CNet seems happy to blow bubbles

I don’t usually like to take shots at competing media (okay, that’s not really true — I kind of enjoy it), but the piece of “news analysis” over at CNet speculating about the value of YouTube has kind of gotten under my skin. I know it’s tempting to take the money that Sony paid for Grouper and divide it by the number of users and then multiply by YouTube’s user base, because I and many others in the blogosphere did exactly that when the news first came out earlier this week.

But at least TechCrunch threw in some caveats about the ComScore numbers for Grouper, and several other people — including Cynthia Brumfield at IPDemocracy and Rafat Ali at PaidContent — have mentioned that the Sony purchase had little to do with the number of users and everything to do with the company’s peer-to-peer technology. The CNet article has a somewhat skeptical comment from an analyst about whether YouTube is really worth $1-billion, but says nothing about how the figure was arrived at based on the Grouper deal, or why there would be any problem with doing simple multiplication based on dodgy traffic figures.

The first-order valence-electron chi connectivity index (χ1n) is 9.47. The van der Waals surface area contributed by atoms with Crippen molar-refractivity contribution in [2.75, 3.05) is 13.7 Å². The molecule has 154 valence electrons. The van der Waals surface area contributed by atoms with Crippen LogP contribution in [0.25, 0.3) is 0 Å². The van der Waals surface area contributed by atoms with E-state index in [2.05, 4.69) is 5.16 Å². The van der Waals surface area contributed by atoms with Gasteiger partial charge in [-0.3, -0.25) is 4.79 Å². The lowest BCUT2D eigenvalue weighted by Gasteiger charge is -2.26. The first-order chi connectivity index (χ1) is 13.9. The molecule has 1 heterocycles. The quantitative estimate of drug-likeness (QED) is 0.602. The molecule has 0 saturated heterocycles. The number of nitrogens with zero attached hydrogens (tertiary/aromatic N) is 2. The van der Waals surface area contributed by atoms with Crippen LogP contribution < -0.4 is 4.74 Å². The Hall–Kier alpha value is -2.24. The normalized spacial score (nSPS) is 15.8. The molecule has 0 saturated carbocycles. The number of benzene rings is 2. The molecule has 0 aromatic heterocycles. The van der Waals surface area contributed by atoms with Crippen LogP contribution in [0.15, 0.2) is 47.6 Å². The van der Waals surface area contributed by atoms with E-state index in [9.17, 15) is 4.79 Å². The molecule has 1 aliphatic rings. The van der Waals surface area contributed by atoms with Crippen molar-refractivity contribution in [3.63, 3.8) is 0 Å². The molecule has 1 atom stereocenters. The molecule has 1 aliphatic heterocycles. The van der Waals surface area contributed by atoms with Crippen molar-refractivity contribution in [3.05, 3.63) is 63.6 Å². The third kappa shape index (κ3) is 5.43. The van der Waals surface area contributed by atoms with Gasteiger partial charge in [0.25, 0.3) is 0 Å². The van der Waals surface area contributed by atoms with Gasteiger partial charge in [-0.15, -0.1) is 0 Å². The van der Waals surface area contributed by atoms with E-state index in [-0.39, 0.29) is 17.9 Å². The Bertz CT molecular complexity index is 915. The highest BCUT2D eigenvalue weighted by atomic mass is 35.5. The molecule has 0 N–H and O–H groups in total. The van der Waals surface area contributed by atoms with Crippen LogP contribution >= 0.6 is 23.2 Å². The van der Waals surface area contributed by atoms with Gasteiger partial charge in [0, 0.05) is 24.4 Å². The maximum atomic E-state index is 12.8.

To make matters worse, the piece dredges up a piece in Business Week from March that said Facebook was looking to get bought for $2-billion — a piece that was also widely criticized for being based on little more than a rumour, and was subsequently denied by two Facebook founders. That’s not much depth from an article that goes under the heading of “news analysis.” It makes the bubblicious piece in Business Week about Kevin Rose of Digg look like investigative journalism (Business Week has also jumped into the YouTube valuation pool).

Oh, and one more thing (I can’t resist): the dollar values that have been paid for other companies do not “beg the question” of how much YouTube is worth. They raise the question — begging the question means something else entirely.

Leave a Reply

Your email address will not be published.